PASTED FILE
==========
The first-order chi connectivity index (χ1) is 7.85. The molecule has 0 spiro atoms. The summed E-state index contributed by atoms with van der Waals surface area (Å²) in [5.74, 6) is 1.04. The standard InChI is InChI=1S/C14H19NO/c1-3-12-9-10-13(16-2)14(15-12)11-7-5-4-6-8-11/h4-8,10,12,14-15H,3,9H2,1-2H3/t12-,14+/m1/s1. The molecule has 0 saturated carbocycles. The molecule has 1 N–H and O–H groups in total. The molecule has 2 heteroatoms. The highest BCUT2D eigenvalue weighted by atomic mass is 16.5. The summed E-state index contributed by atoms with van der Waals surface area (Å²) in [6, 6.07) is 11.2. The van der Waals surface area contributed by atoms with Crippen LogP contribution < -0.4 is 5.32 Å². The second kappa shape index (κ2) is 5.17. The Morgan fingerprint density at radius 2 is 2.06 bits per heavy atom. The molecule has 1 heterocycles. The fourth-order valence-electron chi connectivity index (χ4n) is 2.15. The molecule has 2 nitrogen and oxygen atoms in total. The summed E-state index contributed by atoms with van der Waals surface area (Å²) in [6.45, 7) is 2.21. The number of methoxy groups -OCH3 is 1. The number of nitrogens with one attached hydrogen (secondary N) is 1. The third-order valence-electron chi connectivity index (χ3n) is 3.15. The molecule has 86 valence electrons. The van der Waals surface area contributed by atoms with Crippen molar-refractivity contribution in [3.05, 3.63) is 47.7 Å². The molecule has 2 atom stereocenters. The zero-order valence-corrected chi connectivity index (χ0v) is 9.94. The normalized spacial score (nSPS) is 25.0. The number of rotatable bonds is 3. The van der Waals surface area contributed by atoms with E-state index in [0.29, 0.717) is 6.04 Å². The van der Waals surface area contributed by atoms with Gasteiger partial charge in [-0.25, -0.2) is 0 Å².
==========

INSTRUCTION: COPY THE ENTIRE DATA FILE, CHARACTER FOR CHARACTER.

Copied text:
The first-order chi connectivity index (χ1) is 7.85. The molecule has 0 spiro atoms. The summed E-state index contributed by atoms with van der Waals surface area (Å²) in [5.74, 6) is 1.04. The standard InChI is InChI=1S/C14H19NO/c1-3-12-9-10-13(16-2)14(15-12)11-7-5-4-6-8-11/h4-8,10,12,14-15H,3,9H2,1-2H3/t12-,14+/m1/s1. The molecule has 0 saturated carbocycles. The molecule has 1 N–H and O–H groups in total. The molecule has 2 heteroatoms. The highest BCUT2D eigenvalue weighted by atomic mass is 16.5. The summed E-state index contributed by atoms with van der Waals surface area (Å²) in [6, 6.07) is 11.2. The van der Waals surface area contributed by atoms with Crippen LogP contribution < -0.4 is 5.32 Å². The second kappa shape index (κ2) is 5.17. The Morgan fingerprint density at radius 2 is 2.06 bits per heavy atom. The molecule has 1 heterocycles. The fourth-order valence-electron chi connectivity index (χ4n) is 2.15. The molecule has 2 nitrogen and oxygen atoms in total. The summed E-state index contributed by atoms with van der Waals surface area (Å²) in [6.45, 7) is 2.21. The number of methoxy groups -OCH3 is 1. The number of nitrogens with one attached hydrogen (secondary N) is 1. The third-order valence-electron chi connectivity index (χ3n) is 3.15. The molecule has 86 valence electrons. The van der Waals surface area contributed by atoms with Crippen molar-refractivity contribution in [3.05, 3.63) is 47.7 Å². The molecule has 2 atom stereocenters. The zero-order valence-corrected chi connectivity index (χ0v) is 9.94. The normalized spacial score (nSPS) is 25.0. The number of rotatable bonds is 3. The van der Waals surface area contributed by atoms with E-state index in [0.29, 0.717) is 6.04 Å². The van der Waals surface area contributed by atoms with Gasteiger partial charge in [-0.25, -0.2) is 0 Å².